I tend to think of stained glass or (art-glass) as a semi precious material – rather like amethysts or emeralds. A lot of hard work goes into the production of this material, and it is becoming more and more expensive due to increased environment protection standards and importation fees.
Getting your glass cutting technique right can save a lot of time and money.
If the glass cutting for that stained glass window that you are making is not going too smoothly; here are a few tips that can really make a big difference.
- If you are able, stand up to cut glass. The movement of your body and your shoulder will give you better control over the cutter. Don’t stand so close to the cutting table that you don’t have room to move. Stand with your legs slightly apart so that you have good balance and are able to move your body as you are cutting the glass.
- If possible rotate your pattern to tackle a cut, rather than contort your body awkwardly. Reaching and stretching to cut over your pattern will affect your accuracy.
- It is important to have at least two copies of your pattern. One to cut on & one to lay your cut section out on. This makes the process more organised and prevents the same piece being cut more than once. You can check your progress and see if all looks ok as you progress. I often use a pencil to tick off the sections on my cut-line pattern that I have cut.
- Avoid cutting on slippery paper such as tracing paper, it will make the process more difficult as everything slides about.
- You can push or pull your glass cutter – it doesn’t matter which way you do it. You may find some cuts easier to do one way and some the other. With practise you will find the way that is second nature to you.
- Find a way that is comfortable for you to hold your glass cutter. There are no rules for holding a cutter when you are cutting glass; there are only rules on how the cutter must set on the glass. The cutter wheel must be absolutely perpendicular to the glass, it cannot lean to the left or right, this includes going around curves. You must be able to see the cutter wheel and the line you are cutting along at all times.
- Always maintain the same pressure, right to the very edge of the glass. If you let up on the pressure before the end of the cut, the glass will be difficult to break. You want to hear a static or zipper sound from beginning to end. Pressing too hard will only gouge the glass and cause problems such as: the glass not breaking along the score line, damaging the cutter wheel, and giving you a sore hand and shoulder!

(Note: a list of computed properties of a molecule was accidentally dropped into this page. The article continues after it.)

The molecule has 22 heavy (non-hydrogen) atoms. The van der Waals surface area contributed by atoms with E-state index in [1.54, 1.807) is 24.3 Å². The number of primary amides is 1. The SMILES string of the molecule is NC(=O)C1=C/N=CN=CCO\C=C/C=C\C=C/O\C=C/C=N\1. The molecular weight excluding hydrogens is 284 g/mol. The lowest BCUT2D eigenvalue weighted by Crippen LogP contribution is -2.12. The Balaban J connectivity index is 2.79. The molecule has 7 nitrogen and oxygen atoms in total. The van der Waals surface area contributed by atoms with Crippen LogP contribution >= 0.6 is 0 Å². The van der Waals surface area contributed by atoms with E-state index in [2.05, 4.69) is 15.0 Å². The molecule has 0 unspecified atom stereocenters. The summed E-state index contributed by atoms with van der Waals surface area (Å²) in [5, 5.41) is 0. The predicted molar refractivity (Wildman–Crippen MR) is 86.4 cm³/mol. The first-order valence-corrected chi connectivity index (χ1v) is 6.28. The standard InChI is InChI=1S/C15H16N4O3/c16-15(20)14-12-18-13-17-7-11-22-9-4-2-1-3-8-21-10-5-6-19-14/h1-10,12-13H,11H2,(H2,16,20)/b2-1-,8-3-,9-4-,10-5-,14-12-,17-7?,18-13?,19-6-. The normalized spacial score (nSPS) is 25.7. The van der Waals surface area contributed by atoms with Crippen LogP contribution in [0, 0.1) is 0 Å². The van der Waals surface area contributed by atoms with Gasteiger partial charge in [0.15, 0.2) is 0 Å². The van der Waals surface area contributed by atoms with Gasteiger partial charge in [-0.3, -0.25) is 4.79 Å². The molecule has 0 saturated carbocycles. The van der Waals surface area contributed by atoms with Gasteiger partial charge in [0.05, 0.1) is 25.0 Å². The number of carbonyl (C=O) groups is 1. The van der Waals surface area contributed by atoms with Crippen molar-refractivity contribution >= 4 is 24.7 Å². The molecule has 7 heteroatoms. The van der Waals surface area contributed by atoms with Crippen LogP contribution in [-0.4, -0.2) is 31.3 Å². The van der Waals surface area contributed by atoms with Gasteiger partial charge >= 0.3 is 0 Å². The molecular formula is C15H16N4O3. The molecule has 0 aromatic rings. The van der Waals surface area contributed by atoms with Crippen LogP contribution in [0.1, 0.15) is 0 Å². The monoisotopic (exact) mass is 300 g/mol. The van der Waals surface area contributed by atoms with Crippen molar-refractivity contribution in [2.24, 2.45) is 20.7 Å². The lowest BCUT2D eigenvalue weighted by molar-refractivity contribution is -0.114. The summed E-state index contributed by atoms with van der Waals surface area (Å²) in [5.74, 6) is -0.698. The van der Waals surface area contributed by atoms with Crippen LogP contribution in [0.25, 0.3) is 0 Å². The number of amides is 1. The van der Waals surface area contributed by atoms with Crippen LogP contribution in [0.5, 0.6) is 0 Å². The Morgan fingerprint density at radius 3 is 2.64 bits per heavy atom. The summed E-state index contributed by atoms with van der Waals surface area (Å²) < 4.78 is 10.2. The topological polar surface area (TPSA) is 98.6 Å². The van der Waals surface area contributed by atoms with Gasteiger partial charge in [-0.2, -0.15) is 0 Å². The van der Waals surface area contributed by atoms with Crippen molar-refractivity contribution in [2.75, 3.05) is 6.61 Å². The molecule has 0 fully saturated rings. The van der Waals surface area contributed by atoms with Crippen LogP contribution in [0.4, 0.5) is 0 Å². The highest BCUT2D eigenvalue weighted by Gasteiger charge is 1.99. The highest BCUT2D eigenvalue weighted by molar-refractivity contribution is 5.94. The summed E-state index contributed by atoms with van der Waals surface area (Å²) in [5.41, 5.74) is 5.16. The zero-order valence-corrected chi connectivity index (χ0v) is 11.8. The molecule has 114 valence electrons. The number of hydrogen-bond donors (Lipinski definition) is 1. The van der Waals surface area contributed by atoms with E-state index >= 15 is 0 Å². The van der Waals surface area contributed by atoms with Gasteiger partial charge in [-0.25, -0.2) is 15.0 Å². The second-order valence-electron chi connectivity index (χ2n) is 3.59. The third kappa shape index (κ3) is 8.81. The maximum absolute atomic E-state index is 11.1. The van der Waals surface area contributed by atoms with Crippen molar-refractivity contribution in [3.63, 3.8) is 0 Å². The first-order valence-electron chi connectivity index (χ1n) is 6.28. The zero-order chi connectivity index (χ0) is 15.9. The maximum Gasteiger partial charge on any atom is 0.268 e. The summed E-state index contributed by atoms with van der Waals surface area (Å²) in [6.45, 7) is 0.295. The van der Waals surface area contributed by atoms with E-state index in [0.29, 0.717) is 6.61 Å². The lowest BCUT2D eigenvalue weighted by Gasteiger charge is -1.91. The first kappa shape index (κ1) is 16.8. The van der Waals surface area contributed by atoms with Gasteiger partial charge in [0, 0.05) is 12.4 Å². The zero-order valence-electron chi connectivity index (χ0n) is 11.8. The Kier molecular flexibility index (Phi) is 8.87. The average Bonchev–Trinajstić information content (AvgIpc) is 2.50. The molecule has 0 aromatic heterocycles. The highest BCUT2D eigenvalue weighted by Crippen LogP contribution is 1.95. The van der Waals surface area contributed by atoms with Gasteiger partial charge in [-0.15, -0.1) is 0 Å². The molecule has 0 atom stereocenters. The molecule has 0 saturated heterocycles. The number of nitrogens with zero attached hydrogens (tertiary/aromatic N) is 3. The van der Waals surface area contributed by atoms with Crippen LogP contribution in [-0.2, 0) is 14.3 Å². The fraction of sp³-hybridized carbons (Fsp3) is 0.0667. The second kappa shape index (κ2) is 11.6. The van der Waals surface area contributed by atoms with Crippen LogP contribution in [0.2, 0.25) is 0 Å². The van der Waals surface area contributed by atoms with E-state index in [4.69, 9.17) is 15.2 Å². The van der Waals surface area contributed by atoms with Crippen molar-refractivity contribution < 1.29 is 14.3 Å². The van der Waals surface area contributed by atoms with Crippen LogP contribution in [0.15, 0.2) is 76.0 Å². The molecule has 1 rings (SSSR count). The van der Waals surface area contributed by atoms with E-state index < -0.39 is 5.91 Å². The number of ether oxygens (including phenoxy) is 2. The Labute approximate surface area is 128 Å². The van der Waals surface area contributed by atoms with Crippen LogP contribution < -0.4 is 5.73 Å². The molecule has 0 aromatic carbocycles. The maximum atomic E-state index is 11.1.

- Start cutting glass 1/16th inch from the edge, and continue cutting, slow and steady, until you roll over the other edge, trying not to jam the cutter into the table. You can avoid this by lessening the pressure just before the end of the score.
- Always break the score line from the edge that you finished cutting on. Avoid letting your score line go cold. It will be much harder to brake or may not break at all if left.
- If you use your trace line pattern or pattern templates (American style) and trace around them with a marking pen, always cut on the inside of the trace line. If you cut on the outside of the line, your cut piece of glass will grow in size and be too big for the pattern.
- Always use a working piece when cutting glass for your project. Don’t try to cut from the full sheet. If something goes wrong you’ll end up ruining the full sheet of glass. A smaller piece is easier to handle and there isn’t so much wastage.
- If you have an odd shape to cut, always cut from the narrowest end to the widest end.
- Do the most difficult cut first. If it is a deep inside curve, you need the mass of glass around it to prevent it from fracturing.
- Take out deep curves in a series of small cuts rather than one big one. This will prevent you from losing the corners or breaking the piece.
- Don’t rush.Cut slow and steady. If you rush you will be more likely to make mistakes – which will take you longer to re-cut and can be costly.